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Faculty Q&A: Lotzi Bölöni

January 14, 2020

Professor Lotzi Bölöni joined the UCF Department of Computer Science in 2002. Since then, he has worked on a number of projects related to robotics and artificial intelligence, cognitive architectures, distributed and grid computing and wireless networking. Below he discusses his research and what his team plan to work on in the future.

Q: Lotzi, I had seen on your lab’s channel several videos about robots cleaning boxes with towels, picking up objects and straightening pliers . I was not aware that your team is working in robotics.

A: That is right, our work used to concern with agents as software, or maybe virtual entities. However, the deep learning revolution opened new possibilities to extend our work to the physical world. This is very exciting for me and my students.

Q: What possibilities are these exactly?

A: We are doing end-to-end learning. Traditionally, a robotics system would require multiple levels of engineering specializations from high level decision making, trajectory planning, low-level control and so on. We are replacing all these with a single neural network: video input and natural language command goes in, direct robot control comes out.

Q: I heard that deep learning requires tens of millions of learning iterations.

A: Projects such as AlphaZero from DeepMind use deep reinforcement learning, and indeed require tens of millions of iterations. This is why systems coming out from DeepMind and OpenAI usually involve games or simulation. This was clearly not an option for us (but it is also not an option for humans!). The robotics systems you see in the videos use deep imitation learning, maybe with homeostatic quantities of reinforcement learning for final adjustment. We typically require one or two hours of demonstrations to learn a task, and we are working to reduce that.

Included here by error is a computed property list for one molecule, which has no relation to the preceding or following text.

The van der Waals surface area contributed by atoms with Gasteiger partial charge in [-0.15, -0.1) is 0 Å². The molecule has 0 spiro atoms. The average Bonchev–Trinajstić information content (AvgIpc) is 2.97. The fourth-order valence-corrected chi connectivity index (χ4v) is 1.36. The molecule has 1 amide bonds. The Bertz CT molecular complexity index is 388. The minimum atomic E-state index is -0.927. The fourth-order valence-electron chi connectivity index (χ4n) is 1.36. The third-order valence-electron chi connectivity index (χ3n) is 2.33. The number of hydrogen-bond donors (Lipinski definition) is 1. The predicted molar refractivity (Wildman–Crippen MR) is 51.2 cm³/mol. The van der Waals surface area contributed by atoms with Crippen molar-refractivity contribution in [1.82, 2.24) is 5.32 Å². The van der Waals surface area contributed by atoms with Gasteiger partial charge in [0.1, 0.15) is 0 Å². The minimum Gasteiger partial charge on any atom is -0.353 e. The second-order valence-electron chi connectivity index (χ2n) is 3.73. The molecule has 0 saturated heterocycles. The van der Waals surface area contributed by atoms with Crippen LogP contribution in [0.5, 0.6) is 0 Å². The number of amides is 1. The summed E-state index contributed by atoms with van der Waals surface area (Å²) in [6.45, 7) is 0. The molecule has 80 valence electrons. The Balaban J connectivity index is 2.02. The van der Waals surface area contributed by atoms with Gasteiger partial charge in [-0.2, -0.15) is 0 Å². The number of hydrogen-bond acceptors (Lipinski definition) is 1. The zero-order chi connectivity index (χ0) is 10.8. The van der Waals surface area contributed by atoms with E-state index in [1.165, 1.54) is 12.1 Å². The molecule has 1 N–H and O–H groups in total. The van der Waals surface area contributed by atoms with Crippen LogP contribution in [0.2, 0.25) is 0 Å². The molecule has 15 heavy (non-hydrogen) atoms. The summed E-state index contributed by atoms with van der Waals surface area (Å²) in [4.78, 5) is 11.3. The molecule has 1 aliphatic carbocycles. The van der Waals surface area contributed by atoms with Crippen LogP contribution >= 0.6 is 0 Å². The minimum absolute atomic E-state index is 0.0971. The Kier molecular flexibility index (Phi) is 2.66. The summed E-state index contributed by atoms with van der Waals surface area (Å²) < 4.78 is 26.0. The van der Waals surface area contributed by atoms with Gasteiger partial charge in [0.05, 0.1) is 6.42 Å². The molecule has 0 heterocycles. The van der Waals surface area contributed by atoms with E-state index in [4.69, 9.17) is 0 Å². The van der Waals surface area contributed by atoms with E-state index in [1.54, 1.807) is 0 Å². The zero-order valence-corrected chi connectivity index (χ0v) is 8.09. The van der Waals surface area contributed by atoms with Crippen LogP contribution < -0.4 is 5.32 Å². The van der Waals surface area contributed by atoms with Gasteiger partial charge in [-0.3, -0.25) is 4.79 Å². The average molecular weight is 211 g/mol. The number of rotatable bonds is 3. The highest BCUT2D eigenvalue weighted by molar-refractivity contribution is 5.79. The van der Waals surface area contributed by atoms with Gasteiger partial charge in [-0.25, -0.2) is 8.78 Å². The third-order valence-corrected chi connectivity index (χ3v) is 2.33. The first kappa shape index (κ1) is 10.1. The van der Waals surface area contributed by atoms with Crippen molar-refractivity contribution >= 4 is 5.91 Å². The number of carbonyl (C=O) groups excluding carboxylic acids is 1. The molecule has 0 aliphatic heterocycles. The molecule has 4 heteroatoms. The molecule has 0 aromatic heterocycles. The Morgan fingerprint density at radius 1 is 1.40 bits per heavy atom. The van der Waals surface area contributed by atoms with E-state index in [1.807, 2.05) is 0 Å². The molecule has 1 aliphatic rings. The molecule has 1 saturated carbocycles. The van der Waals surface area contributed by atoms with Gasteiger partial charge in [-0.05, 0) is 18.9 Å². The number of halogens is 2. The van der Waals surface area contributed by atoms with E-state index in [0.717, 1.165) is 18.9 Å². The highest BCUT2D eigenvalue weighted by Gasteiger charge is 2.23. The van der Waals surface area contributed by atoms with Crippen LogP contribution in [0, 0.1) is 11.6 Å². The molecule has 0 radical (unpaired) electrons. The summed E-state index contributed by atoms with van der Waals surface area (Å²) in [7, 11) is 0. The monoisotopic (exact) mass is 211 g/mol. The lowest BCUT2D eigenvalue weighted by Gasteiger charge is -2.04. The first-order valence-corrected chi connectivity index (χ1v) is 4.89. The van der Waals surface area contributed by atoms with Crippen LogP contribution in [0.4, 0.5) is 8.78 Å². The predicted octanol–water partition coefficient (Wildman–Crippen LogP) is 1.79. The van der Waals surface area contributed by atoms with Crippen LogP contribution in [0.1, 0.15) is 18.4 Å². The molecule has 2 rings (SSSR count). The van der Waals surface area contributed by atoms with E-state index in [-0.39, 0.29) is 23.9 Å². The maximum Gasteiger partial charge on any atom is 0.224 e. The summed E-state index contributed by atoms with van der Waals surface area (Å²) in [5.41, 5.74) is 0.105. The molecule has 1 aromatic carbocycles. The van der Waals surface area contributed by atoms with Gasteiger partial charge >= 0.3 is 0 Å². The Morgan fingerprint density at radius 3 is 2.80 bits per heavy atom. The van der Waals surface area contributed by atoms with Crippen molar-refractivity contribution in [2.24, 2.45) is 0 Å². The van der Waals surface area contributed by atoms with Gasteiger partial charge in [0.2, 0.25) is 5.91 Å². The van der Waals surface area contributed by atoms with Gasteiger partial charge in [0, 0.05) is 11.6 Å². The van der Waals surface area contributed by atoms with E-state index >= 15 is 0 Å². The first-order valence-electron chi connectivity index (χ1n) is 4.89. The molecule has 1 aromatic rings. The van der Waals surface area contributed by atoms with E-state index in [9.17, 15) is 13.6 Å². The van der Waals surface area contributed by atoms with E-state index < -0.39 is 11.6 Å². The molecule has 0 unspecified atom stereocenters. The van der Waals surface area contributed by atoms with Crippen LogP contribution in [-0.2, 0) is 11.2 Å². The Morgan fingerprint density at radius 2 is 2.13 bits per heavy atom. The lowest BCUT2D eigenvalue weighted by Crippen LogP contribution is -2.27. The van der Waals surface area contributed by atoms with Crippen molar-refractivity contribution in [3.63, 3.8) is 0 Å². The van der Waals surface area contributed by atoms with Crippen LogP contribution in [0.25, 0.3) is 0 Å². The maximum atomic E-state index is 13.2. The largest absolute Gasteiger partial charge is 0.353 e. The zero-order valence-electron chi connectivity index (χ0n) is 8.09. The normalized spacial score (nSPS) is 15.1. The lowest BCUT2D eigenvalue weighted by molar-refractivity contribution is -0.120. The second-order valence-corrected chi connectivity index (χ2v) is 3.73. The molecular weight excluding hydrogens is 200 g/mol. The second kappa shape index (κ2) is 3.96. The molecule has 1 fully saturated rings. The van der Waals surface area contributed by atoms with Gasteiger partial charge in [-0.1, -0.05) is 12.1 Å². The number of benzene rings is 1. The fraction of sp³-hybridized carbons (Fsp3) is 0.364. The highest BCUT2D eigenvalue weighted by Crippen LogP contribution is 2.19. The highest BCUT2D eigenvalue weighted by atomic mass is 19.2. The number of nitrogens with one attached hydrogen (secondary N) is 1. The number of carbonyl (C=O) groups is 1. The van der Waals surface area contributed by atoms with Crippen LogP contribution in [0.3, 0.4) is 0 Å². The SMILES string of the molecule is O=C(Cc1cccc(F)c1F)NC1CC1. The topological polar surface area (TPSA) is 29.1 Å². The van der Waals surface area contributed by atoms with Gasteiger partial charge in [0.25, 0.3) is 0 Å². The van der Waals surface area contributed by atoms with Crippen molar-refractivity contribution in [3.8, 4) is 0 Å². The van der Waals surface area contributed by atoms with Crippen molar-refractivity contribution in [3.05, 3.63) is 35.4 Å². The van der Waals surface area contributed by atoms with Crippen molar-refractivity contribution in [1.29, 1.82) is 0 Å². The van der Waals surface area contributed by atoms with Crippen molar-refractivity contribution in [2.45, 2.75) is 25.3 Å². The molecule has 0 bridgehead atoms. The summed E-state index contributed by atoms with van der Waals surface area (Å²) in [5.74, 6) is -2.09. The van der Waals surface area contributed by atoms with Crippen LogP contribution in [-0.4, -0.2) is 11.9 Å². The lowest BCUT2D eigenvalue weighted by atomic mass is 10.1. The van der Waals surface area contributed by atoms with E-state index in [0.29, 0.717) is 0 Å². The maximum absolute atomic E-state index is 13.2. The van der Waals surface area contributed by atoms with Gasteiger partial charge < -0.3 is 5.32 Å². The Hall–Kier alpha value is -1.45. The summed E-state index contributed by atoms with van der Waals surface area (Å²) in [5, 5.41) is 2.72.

Q: I liked the video with the robot that appears to be frustrated when you yank away the towel it was manipulating

A: It looks like that, isn’t it? And it goes after it and picks it up again. Too many robotics systems are designed to operate in conditions of industrial cleanliness or maybe benign laboratory setups. If we are to deploy robots to the homes of disabled people, there will be all kind of disturbances and accidents. The robots need to be more robust in their behaviors, be able to recover from physical disturbances or even from adversarial events.

Q: What is your team working on now?

A: We are trying to make imitation learning more general. Our robot learns in about two hours to wipe an orange box with a white towel.

This is not that different from what a human child would need.

However, once a human child learns this, she would also be able to wipe a blue plate with a red silk cloth. The robot would have to start the learning it from scratch. We are working on meta-learning (so called “learning-to-learn”) techniques to prepare the robot to learn whole families of tasks with a single demonstration or from human command only.

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